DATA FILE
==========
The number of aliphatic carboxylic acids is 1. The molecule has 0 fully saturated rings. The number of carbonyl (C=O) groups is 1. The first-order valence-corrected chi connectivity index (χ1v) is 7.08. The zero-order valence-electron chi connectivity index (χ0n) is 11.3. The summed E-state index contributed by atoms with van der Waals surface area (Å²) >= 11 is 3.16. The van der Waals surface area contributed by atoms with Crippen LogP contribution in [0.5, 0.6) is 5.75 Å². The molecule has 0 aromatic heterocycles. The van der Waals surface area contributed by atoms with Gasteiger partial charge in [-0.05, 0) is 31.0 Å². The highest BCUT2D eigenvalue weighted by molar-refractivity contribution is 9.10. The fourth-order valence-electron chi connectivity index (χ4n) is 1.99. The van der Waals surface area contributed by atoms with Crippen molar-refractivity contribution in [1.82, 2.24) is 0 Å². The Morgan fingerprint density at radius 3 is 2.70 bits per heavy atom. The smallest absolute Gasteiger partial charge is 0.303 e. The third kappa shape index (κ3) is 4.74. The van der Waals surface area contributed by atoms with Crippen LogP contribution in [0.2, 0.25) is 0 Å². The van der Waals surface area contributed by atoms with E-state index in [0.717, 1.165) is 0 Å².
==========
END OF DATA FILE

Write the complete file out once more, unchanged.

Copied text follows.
The number of aliphatic carboxylic acids is 1. The molecule has 0 fully saturated rings. The number of carbonyl (C=O) groups is 1. The first-order valence-corrected chi connectivity index (χ1v) is 7.08. The zero-order valence-electron chi connectivity index (χ0n) is 11.3. The summed E-state index contributed by atoms with van der Waals surface area (Å²) >= 11 is 3.16. The van der Waals surface area contributed by atoms with Crippen LogP contribution in [0.5, 0.6) is 5.75 Å². The molecule has 0 aromatic heterocycles. The van der Waals surface area contributed by atoms with Gasteiger partial charge in [-0.05, 0) is 31.0 Å². The highest BCUT2D eigenvalue weighted by molar-refractivity contribution is 9.10. The fourth-order valence-electron chi connectivity index (χ4n) is 1.99. The van der Waals surface area contributed by atoms with Crippen molar-refractivity contribution in [1.82, 2.24) is 0 Å². The Morgan fingerprint density at radius 3 is 2.70 bits per heavy atom. The smallest absolute Gasteiger partial charge is 0.303 e. The third kappa shape index (κ3) is 4.74. The van der Waals surface area contributed by atoms with Crippen LogP contribution in [0.2, 0.25) is 0 Å². The van der Waals surface area contributed by atoms with E-state index in [0.717, 1.165) is 0 Å².